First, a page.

Articles - Craft Your Content
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May 21

6 Ways to Fight Creative Blocks and Generate Ideas for Blog Content

By Jessica Fender | Articles , Creativity | Reading Time: 7 minutes

Sometimes it comes on like a brick wall. You’re doing your thing, creating content, and then suddenly it all just stops moving forward.

There are a lot of reasons. It can be emotional, with some aspect of your personal life overwhelming your enthusiasm and your creativity. It can be physical, with high stress levels and an overly demanding workload taking their toll. And sometimes it can be entirely random.

Maybe you’ve got all the pieces in place, but it just isn’t working.

In moments like this, you need some help. You need some way to get the idea generation machine running again. As writers, we’ve all had to figure out the right tricks to get past that brick wall.

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copywork
May 17

What Is Copywork (and How to Use It to Establish a Daily Writing Routine)

By Julia Hess | Articles , Reading , Writing | Reading Time: 8 minutes

“Copying is the highest form of flattery,” my parents would tell me whenever I was annoyed about my friends “copying” me. I didn’t believe them. (I was 8 years old at the time; can you blame me?)

But then I started college, and this “copying is flattery” came back to haunt me. My literature professors would tell me, “If you want to write like an academic, you need to read a lot of academic writing.”

So, essentially, if I wanted to do well in college literature courses, I had to figure out a way to copy these writers.Continue reading

May 14

Delegating to Avoid Burnout: An Entrepreneur’s Solution

By Erika Rasso | Articles , Entrepreneurship | Reading Time: 10 minutes

There aren’t enough hours in a day.

Here at Craft Your Content, someone is always working. I mean that literally. After combining the hours of our team of approximately 10 members, we put in the same number of hours that are in a week. Not work hours, mind you, real human hours. 24/7.

On a closer look, Elisa Doucette, our founder, works 35 percent of those hours, followed by Managing Editor Julia Hess and I (content producer) combined at another 30 percent, and then the rest of the team at the remaining 35 percent.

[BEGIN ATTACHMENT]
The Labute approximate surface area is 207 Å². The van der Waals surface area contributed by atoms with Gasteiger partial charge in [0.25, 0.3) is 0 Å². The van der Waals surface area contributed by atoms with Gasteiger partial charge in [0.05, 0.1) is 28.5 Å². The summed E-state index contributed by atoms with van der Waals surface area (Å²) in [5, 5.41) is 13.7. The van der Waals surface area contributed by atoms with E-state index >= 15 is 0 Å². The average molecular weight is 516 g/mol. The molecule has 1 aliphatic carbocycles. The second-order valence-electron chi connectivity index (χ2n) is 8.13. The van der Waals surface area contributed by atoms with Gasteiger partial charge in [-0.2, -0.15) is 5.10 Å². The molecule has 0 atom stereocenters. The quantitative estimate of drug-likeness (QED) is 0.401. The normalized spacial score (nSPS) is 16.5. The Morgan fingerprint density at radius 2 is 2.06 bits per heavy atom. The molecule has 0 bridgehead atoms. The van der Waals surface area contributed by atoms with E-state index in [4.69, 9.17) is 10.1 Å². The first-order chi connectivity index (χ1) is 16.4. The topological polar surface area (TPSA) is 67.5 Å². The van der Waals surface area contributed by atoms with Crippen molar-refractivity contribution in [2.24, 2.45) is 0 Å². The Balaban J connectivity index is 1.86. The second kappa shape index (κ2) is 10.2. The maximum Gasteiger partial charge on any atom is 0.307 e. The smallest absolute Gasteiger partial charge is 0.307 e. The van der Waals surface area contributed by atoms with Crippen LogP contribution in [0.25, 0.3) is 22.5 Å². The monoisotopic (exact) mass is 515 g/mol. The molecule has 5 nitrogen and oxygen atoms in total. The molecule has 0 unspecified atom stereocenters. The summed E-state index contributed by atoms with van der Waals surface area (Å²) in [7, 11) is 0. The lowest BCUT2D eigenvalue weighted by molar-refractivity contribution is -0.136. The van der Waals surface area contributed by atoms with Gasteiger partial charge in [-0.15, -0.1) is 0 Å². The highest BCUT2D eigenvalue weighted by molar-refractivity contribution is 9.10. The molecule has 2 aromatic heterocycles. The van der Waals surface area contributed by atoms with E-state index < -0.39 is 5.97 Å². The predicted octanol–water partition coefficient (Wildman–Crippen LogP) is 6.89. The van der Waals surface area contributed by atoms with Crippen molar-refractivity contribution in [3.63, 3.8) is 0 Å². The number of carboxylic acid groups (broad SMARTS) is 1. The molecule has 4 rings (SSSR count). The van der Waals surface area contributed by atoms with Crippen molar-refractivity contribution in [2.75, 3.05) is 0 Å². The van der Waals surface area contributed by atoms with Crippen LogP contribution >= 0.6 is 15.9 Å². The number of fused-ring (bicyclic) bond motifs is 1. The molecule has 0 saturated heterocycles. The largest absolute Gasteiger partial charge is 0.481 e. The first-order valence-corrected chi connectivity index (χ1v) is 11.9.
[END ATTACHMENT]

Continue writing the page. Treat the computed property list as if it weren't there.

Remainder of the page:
While that’s still pretty top-heavy, we’re at a better place than we were in 2017 thanks to the art of delegation.

You only need to look at Elisa’s hours to know that running a business is more than a full-time job. One that you absolutely cannot do alone.

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May 10

How to Cut the Fat and Make Your Writing Lean and Mean

By Nathan Winfrey | Articles , Editing , The Craft | Reading Time: 7 minutes

Raise your hand if you’re intimidated by public speaking. If you’re in public right now, maybe just agree discreetly to yourself so strangers at the next table won’t give you the side-eye.

What is it about talking to a large audience that gives so many of us pause? Is it the staring, potentially judgmental crowd? Is it the harsh lights and wailing microphone feedback? Is it the possibility that we’ll forget to wear pants?

For most people, it’s the pressure of being “on”—front and center, live, in the hot seat.

Unless the words of your speech are graven upon your soul, you’re prime for derailment at any moment.

But what if, while you were up on that stage, there was a way to freeze or rewind time, without anyone knowing but you? You could choose your words perfectly or even reverse and rescue yourself from a disastrous quagmire of word salad.

How many people would be afraid of public speaking then?

Writing for an audience is public speaking, and your backspace key is your DeLorean.

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